Trademarks, Brands, Patents, Designs, Made in Italy, Copyrights, Competition Law, Contracts and Enforcement

04 novembre 2009

Do you ever buy a tractor at a trade fair because of the colour you have selected?

Stefano Sandri

BCS S.p.A., an Italian company, brought an action with CFI against the decision of the Second Board of Appeal of OHIM relating to invalidity proceedings between BCS SpA and Deere & Company. The products involved were agricultural machines, in particular farm tractors, small tractors, land tractors and trailers covered by a Community colour trademark registration filed by Deere & Company, USA. The combination of green and yellow colours, was described as being ‘green for the vehicle body and yellow for the wheels’, as is shown by a picture attached to the application and reproduced on the right:

CFI, by its decision T- 137/08, 28 October 2009 , dismissed the action, being had proved by Deere & Company –according to the court - that the disputed mark had become distinctive within the terms of Article 7(3) of Regulation.

The court is very care on the analysis of the evidence submitted by the defendant in supporting the acquiring distinctiveness of the sign, notwithstanding that in the subject area the perception of the relevant public could be mainly focusing the company name and logo imprinted on the trucks.

The judgment makes a clear application of the criteria and standard on Article 7, 3 of the Regulation, since CHIEMSEE. It seems, however, it has been missed the legal key point, as to say what is the impact of the nature of the sign, a combination of colours, on the association process enabling the relevant public to identify the commercial origin of the goods bearing that combination of colours. This issue has nothing to do with a more restrict attitude in assessing the acquired distinctiveness of the sign because of its composition (see paragraph 28).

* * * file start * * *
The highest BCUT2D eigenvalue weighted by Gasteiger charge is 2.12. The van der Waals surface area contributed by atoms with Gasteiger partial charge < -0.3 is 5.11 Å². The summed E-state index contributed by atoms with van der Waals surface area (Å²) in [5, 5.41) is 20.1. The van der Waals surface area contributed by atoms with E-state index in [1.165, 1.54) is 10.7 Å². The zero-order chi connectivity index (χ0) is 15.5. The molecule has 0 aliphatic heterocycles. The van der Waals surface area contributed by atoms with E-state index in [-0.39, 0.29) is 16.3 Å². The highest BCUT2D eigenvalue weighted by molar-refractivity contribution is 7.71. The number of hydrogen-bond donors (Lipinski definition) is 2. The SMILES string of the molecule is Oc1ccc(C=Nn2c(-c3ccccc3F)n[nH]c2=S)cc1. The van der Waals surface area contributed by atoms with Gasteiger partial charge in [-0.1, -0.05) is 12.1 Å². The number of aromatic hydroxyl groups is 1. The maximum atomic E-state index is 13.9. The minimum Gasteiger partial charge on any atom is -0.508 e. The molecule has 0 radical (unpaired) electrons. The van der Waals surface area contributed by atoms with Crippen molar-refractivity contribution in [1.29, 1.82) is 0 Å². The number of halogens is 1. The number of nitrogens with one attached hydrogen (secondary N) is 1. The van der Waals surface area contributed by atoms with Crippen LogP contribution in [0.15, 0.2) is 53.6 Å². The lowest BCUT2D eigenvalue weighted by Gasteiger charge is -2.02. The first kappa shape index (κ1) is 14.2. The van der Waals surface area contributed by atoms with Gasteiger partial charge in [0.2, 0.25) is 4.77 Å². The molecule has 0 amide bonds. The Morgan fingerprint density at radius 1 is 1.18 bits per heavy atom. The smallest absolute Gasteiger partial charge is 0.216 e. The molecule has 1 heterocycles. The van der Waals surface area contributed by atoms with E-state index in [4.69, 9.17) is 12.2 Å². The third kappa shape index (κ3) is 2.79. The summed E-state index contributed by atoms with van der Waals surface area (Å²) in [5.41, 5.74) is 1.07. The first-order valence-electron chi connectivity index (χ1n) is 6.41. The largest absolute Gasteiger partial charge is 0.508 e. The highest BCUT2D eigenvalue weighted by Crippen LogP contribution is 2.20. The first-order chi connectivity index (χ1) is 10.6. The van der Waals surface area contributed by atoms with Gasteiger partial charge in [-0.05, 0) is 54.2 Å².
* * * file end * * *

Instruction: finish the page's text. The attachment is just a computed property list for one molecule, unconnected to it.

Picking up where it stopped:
To the contrary one has to keep in mind the teaching of the Court of Justice to the extent that “while the public is accustomed to perceiving word or figurative marks instantly as signs identifying the commercial origin of the goods, the same is not necessarily true where the sign forms part of the look of the goods in respect of which registration of the sign as a trade mark is sought. Consumers are not in the habit of making assumptions about the origin of goods based on their colour or the colour of their packaging, in the absence of any graphic or word element, because as a rule a colour per se (or a combination of colours) is not, in current commercial practice, used as a means of identification.”(LIBERTEL case).

In this respect, there is no in the judgement a mention whatsoever as to whether the contested decision carried out an investigation on how the relevant public might associate a colour in the subject case to the origin of the concerned products.

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